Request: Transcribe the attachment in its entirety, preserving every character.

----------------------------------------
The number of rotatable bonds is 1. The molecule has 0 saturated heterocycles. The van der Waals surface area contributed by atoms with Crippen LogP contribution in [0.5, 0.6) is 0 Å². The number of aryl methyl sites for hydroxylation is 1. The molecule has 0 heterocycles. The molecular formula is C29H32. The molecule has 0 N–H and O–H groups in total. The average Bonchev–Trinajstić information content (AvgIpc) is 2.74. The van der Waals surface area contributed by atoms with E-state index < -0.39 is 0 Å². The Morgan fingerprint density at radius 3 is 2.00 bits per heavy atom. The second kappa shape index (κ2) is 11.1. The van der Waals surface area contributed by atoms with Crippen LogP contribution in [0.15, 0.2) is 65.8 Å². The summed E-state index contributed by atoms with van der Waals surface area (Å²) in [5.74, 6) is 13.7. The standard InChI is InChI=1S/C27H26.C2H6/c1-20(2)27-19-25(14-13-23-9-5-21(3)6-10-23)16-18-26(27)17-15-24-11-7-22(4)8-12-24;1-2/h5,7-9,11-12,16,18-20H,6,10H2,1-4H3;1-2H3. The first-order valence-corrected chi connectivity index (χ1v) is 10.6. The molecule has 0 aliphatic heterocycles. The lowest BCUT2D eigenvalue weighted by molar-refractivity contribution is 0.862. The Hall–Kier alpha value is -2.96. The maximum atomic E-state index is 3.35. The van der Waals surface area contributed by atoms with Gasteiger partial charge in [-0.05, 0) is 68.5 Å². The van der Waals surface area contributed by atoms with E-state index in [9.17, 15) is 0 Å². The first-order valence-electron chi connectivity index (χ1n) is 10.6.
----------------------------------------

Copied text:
The number of rotatable bonds is 1. The molecule has 0 saturated heterocycles. The van der Waals surface area contributed by atoms with Crippen LogP contribution in [0.5, 0.6) is 0 Å². The number of aryl methyl sites for hydroxylation is 1. The molecule has 0 heterocycles. The molecular formula is C29H32. The molecule has 0 N–H and O–H groups in total. The average Bonchev–Trinajstić information content (AvgIpc) is 2.74. The van der Waals surface area contributed by atoms with E-state index < -0.39 is 0 Å². The Morgan fingerprint density at radius 3 is 2.00 bits per heavy atom. The second kappa shape index (κ2) is 11.1. The van der Waals surface area contributed by atoms with Crippen LogP contribution in [0.15, 0.2) is 65.8 Å². The summed E-state index contributed by atoms with van der Waals surface area (Å²) in [5.74, 6) is 13.7. The standard InChI is InChI=1S/C27H26.C2H6/c1-20(2)27-19-25(14-13-23-9-5-21(3)6-10-23)16-18-26(27)17-15-24-11-7-22(4)8-12-24;1-2/h5,7-9,11-12,16,18-20H,6,10H2,1-4H3;1-2H3. The first-order valence-corrected chi connectivity index (χ1v) is 10.6. The molecule has 0 aliphatic heterocycles. The lowest BCUT2D eigenvalue weighted by molar-refractivity contribution is 0.862. The Hall–Kier alpha value is -2.96. The maximum atomic E-state index is 3.35. The van der Waals surface area contributed by atoms with Gasteiger partial charge in [-0.05, 0) is 68.5 Å². The van der Waals surface area contributed by atoms with E-state index in [9.17, 15) is 0 Å². The first-order valence-electron chi connectivity index (χ1n) is 10.6.